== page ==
There were no restrictions on connectivity to internet or mobile phone networks reported during the coverage period.
Angola’s domestic backbone is currently comprised of microwave, VSAT, and fiber-optic cables. Connection to the international internet goes through the West Africa Cable System (WACS) and South Atlantic 3 (SAT-3) cable, the latter of which is operated by the state-owned Angola Telecom, which may enable the government to partially control internet connectivity if desired.5
In 2014, Angola began construction on the South Atlantic Cable System (SACS), a submarine fiber-optic cable connecting Brazil and Angola that aims to reduce the bandwidth costs associated with the distance that internet traffic currently has to travel from Europe and the United States.6 Construction of SACS is expected to be completed by late 2016.
Senior government officials have direct and indirect shareholder participation in many Angolan companies, including ISPs and mobile phone providers, providing the government with some level of control over the ICT sector. The state oil company, Sonangol, owns three of the country’s eighteen ISPs (MSTelcom, Nexus, and ACS) and is a major shareholder in two others, UNITEL and Angola Cables, the former of which is the largest ISP.7 The national telecom company, Angola Telecom, in addition to providing its own internet services, is also a major shareholder in Angola Cables, with 51 percent.8
Mobile phone services are provided by two private operators, UNITEL and Movicel, both of which have indirect ownership ties to the government. For example, 75 percent of UNITEL, the larger mobile phone operator with 80 percent of the market,9 is held by three entities: Sonangol; a business venture run by Leopoldino do Nascimento, the president’s lieutenant general; 10and the president’s billionaire daughter, Isabel dos Santos, according to news reports. Both Leopoldino do Nascimento and Isabel dos Santos sit on the board of UNITEL.11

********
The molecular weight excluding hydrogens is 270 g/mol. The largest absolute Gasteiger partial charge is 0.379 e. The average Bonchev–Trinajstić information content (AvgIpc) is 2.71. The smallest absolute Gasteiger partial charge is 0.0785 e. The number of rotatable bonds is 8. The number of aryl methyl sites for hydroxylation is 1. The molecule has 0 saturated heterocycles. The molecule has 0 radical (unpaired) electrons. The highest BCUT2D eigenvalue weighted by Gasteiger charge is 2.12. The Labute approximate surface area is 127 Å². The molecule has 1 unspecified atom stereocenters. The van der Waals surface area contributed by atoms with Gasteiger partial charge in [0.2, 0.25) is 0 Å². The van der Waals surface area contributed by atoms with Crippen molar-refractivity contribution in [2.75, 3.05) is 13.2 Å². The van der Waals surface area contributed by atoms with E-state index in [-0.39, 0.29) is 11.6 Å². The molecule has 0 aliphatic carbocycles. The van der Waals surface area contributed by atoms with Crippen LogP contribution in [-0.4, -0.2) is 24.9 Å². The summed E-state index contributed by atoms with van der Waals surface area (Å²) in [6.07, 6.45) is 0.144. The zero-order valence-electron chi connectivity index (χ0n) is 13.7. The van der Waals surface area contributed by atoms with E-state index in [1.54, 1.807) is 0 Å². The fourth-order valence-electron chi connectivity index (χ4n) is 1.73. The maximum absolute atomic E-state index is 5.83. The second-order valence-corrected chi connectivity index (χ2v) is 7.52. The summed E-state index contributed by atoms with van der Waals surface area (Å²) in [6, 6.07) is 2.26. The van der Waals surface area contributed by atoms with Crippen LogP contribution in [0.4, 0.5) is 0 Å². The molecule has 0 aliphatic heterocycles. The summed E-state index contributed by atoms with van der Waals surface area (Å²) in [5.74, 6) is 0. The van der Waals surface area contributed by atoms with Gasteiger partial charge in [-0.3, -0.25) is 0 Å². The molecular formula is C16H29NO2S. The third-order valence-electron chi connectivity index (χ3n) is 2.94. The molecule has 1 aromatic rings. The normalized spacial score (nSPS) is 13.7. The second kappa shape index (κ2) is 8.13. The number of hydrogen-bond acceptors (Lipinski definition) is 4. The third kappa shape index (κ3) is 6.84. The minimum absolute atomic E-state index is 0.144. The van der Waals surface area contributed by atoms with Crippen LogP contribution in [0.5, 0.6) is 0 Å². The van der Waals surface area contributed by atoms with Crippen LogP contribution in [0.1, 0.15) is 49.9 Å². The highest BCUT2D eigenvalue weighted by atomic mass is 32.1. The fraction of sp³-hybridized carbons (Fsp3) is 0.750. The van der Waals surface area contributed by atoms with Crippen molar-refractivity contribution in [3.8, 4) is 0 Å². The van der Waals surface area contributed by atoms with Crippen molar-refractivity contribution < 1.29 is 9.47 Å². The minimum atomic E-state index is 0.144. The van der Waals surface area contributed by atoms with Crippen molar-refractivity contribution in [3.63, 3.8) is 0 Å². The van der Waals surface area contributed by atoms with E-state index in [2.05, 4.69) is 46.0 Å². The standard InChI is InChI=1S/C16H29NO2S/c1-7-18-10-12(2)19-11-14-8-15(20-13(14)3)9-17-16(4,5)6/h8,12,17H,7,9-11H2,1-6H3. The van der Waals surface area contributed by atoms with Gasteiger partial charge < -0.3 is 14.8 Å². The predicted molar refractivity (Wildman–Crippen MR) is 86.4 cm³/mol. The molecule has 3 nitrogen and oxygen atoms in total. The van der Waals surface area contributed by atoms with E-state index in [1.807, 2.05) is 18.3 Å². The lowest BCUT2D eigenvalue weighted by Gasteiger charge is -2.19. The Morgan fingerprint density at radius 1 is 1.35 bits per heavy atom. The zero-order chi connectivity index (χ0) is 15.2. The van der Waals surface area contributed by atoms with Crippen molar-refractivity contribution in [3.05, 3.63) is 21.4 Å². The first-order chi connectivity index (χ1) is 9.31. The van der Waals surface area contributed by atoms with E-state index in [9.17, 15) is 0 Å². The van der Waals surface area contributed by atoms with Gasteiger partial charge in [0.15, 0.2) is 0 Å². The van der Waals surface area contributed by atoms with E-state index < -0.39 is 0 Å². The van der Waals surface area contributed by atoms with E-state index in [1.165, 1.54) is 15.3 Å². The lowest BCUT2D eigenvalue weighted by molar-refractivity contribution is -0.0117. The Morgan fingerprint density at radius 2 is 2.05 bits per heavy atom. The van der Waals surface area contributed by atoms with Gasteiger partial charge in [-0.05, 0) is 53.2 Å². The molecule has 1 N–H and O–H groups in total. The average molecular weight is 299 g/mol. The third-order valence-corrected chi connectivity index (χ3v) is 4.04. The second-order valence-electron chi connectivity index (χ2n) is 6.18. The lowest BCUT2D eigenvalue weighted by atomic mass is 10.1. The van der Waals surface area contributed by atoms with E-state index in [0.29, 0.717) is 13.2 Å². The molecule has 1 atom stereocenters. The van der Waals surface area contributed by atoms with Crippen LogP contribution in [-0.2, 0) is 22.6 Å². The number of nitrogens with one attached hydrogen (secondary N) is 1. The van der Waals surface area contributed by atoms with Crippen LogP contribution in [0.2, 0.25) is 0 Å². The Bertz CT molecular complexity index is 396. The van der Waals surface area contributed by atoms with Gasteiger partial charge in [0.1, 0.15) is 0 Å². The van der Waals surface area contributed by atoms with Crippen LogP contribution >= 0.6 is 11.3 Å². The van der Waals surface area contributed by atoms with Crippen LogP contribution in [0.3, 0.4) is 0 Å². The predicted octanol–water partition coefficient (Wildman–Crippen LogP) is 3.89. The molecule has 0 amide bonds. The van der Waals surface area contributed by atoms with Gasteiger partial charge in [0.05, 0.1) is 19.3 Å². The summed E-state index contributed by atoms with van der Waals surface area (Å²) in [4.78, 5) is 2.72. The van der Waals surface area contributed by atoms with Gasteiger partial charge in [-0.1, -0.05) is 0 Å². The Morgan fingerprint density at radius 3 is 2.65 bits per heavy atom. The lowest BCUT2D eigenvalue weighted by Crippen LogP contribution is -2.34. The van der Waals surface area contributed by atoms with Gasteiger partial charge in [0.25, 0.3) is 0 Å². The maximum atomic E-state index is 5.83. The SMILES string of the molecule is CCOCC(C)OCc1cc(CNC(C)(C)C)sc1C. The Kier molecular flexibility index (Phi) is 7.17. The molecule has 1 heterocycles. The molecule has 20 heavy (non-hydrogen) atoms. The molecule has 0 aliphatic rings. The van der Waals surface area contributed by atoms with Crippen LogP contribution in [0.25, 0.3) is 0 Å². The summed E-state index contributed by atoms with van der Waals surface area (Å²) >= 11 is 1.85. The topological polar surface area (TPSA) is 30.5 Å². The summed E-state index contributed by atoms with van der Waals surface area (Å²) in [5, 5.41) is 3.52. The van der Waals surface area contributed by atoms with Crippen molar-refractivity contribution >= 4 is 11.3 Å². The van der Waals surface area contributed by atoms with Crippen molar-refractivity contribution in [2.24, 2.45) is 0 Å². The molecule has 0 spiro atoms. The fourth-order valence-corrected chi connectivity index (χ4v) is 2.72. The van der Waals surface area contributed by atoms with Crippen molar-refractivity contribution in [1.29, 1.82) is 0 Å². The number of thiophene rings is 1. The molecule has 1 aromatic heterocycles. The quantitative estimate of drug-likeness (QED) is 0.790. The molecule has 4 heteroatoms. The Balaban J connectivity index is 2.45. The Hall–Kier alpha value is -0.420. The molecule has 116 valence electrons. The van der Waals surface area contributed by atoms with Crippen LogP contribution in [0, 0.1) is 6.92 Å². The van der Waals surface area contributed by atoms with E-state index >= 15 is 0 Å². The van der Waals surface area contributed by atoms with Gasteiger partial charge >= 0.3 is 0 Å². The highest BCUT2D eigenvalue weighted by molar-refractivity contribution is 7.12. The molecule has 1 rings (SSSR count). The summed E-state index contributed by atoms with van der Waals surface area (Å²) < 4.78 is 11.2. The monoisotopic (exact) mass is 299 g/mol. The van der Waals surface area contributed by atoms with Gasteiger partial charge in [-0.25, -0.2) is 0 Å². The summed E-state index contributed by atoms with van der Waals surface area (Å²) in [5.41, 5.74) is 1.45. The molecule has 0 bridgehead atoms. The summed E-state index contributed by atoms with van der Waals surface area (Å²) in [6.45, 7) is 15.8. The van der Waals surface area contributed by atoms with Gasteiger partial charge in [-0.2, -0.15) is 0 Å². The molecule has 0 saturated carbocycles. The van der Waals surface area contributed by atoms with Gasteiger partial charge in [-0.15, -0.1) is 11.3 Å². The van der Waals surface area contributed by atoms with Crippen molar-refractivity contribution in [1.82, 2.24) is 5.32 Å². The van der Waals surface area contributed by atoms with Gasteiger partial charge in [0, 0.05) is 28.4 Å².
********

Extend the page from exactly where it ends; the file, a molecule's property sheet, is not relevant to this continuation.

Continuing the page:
Meanwhile, 80 percent of Movicel is split between five ostensibly private Angolan companies—Portmill Investimentos e Telecomunicações with 40 percent, Modus Comunicare with 19 percent, Ipang-Indústria de Papel e Derivados with 10 percent, Lambda with 6 percent, and Novatel with 5 percent—that have majority shareholders who are senior officials within the president’s office. For example, the majority shareholders of the Angolan investment company Lambda include Minister of Telecommunications and Information Technologies José Carvalho da Rocha, his deputy, and members of both their families.12 Movicel’s remaining capital is held by two state enterprises, Angola Telecom and Empresa Nacional de Correios e Telégrafos de Angola, with 18 percent and 2 percent, respectively.13